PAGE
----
The numbers in terms of new devices to connect to IoT and the volume of the data they will generate are massive but only parts of the data and the insights held within it are valuable. The next IoT challenge therefore becomes managing devices and the data they create to generate valuable insights without the costs running away with themselves, writes George Malim.
Analyst firm Gartner has reported that it expects the number of internet-connected devices to hit 5.8 billion by 2020, with growth set to continue at a rate of 20% year-on-year. Data from IoT Analytics says there are currently about seven billion IoT devices and projections and estimates generally put IoT device numbers in the single-digit billions. This is far from the numbers of devices suggested at the peak of IoT’s hypecycle five years ago, which talked in terms of 50 billion devices by 2020, but it’s still a large number and evidence is starting to show huge volumes of device additions per month.
In the mid to long-term it won’t matter that the 50 billion connections weren’t made next year. That apparent failure is only a symptom of overhype that all new technologies are subjected to. The missed projection will pale into insignificance when the real volumes arrive. Research from Arm, for example, estimates one trillion devices by 2035.
I think everyone gets it now that IoT is here, it’s growing and it will stay and become central to our existences, our businesses, our jobs and our families. However, all of these devices – whether they’re disposable adhesive labels being used to track parcels or industrial machines with expected 40-year lifespans – will need to, as a minimum, collect and communicate data. Some will apply intelligence to that data, reducing the need to communicate data or to process it in the cloud because that can be performed locally by a more intelligent device. Others will be simple, dumb and cheap existing only to say the rubbish needs collecting or the fluid is leaking.
Think of, say, ten billion devices pinging small data points every hour, which is not unrealistic within the next five years, and then add to that a few billion more sensitive and intelligent devices that need to almost continuously stream highly detailed performance data and suddenly we’re in a world of data that hasn’t been seen before, even in the wildest dreams of 8k video multi-player game streaming enthusiasts.
The scale is simply enormous. Research firm IDC expects worldwide data to hit 175 zettabytes by 2025, an increase from 33 zettabytes last year, and of that, 90 zettabytes will be created by IoT devices by 2025. I had to look up what comes next after zettabytes. It’s a yottabyte and it’s looking more and more likely we’ll see data hit a yottabyte during readers’ lifetimes.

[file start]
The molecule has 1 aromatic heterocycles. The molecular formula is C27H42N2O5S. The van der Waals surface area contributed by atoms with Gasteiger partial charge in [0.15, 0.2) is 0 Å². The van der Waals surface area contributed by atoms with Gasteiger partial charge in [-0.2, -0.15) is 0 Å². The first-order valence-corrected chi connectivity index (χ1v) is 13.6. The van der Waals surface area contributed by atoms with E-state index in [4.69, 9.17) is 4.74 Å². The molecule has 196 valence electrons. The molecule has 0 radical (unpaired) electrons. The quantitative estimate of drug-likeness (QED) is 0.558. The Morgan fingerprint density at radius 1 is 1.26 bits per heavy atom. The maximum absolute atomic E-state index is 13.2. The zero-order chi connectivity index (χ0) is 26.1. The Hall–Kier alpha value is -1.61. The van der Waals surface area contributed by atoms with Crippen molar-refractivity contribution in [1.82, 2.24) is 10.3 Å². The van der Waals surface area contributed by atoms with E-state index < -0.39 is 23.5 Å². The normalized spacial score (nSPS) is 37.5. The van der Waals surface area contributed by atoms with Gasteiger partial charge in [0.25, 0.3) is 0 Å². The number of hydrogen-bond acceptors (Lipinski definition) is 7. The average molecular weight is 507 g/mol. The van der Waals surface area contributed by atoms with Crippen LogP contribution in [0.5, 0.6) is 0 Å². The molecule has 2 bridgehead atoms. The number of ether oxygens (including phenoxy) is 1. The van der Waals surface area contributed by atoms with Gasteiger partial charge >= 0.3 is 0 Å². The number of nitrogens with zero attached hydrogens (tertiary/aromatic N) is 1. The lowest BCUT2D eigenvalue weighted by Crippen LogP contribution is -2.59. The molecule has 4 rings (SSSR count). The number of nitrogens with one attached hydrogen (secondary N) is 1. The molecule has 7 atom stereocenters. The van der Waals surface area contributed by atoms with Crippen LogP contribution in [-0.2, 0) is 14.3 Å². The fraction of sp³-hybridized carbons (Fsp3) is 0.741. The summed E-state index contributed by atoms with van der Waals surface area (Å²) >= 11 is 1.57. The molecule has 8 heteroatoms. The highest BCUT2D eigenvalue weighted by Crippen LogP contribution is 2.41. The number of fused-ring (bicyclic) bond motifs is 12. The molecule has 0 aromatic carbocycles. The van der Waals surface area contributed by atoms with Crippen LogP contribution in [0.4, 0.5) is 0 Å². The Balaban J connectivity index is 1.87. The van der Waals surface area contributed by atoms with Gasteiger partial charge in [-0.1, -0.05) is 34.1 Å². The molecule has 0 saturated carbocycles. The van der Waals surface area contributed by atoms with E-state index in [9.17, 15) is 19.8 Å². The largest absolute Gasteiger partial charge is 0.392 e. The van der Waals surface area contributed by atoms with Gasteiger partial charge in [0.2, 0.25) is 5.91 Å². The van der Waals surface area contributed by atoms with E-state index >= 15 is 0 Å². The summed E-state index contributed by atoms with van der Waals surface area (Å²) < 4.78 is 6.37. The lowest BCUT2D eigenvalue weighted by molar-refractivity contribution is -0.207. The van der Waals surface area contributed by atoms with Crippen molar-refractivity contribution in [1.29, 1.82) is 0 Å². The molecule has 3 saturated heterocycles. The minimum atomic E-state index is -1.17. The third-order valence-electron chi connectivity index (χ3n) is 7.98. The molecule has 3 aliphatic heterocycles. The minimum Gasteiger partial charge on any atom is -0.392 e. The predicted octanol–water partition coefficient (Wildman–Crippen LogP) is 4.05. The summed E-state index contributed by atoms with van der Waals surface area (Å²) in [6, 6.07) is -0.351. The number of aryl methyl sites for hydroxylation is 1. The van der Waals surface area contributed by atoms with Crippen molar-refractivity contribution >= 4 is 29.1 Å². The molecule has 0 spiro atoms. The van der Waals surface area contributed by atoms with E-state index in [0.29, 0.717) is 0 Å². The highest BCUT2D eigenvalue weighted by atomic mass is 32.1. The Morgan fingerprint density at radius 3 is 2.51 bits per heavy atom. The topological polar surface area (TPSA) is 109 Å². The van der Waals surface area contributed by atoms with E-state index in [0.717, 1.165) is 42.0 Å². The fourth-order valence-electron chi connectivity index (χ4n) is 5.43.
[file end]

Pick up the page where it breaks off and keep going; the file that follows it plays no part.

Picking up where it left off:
But what does all this data mean? As Peter Ruffley points out on page 24, much of it will be completely worthless and simply clog up storage and networks, waste analytical resources and cost money unnecessarily. There’s a perception that being able to aggregate data from disparate resources will suddenly make it valuable and this may prove to be true but today we just can’t tell.
Will a cleaning company’s sensors that help it decide how often to clean a bathroom be able to share data with building owners to allow them to more accurately control cooling and heating in less-heavily occupied parts of the building? Will HVAC data combine with cleaning company data plus hot desking bookings to enable companies to rent smaller offices or urban authorities to plan for reduced commuter traffic on public transport? Perhaps, but aggregating and integrating all of these data points from disparate systems, owned by distinct and possibly competing organisations seems many years away and, in fact, so far away as to be unrealistic for today’s deployers of IoT.
Important questions remain to be answered about why a building owner would want to share data with a tenant that could cause them to rent less office space. And this goes without considering how data could be sanitised and shared securely between organisations and how company A could be compensated by company B for the shared insights.
This may be where we’re going but it’s too early to tell and organisations clinging on to data simply in the hope that it will be useful in future maybe investing in a data storage facility that turns out to be full of junk. Nevertheless, there are also zettabytes of useful data being generated in IoT today and that’s where the immediate value lies that will justify continued investment and roll-out of IoT technologies. This may be happening in isolation – the cleaning company knowing a bin needs emptying is useful and extrapolating that to enable a predictive pattern so it knows when to schedule bin emptying makes the business case for a simple connected sensor, for example – but the next step becomes more complex.
Added to this need to handle data outside of traditional siloes and across multiple different formats and platforms, is the proliferation of the devices themselves. Gartner has estimated that by 2023, the average CIO will be responsible for more than three times the number of endpoints they managed in 2018. That’s a huge uplift and will require focus on security, uptime, maintenance and cost, all of which will need to be balanced against the reward that these devices provide. The reward might be new revenue but it could be greater operational efficiency or employee satisfaction.
As is so often the case in IoT, the opportunities are endless. This issue of Tech Trends therefore is focused on the challenges of managing devices and their data at hyperscale. The whole picture isn’t clear yet but it is more than apparent that the foundational platform of hyperscale device and data management is a prerequisite for success as IoT changes gear and charges into the next phase of its growth.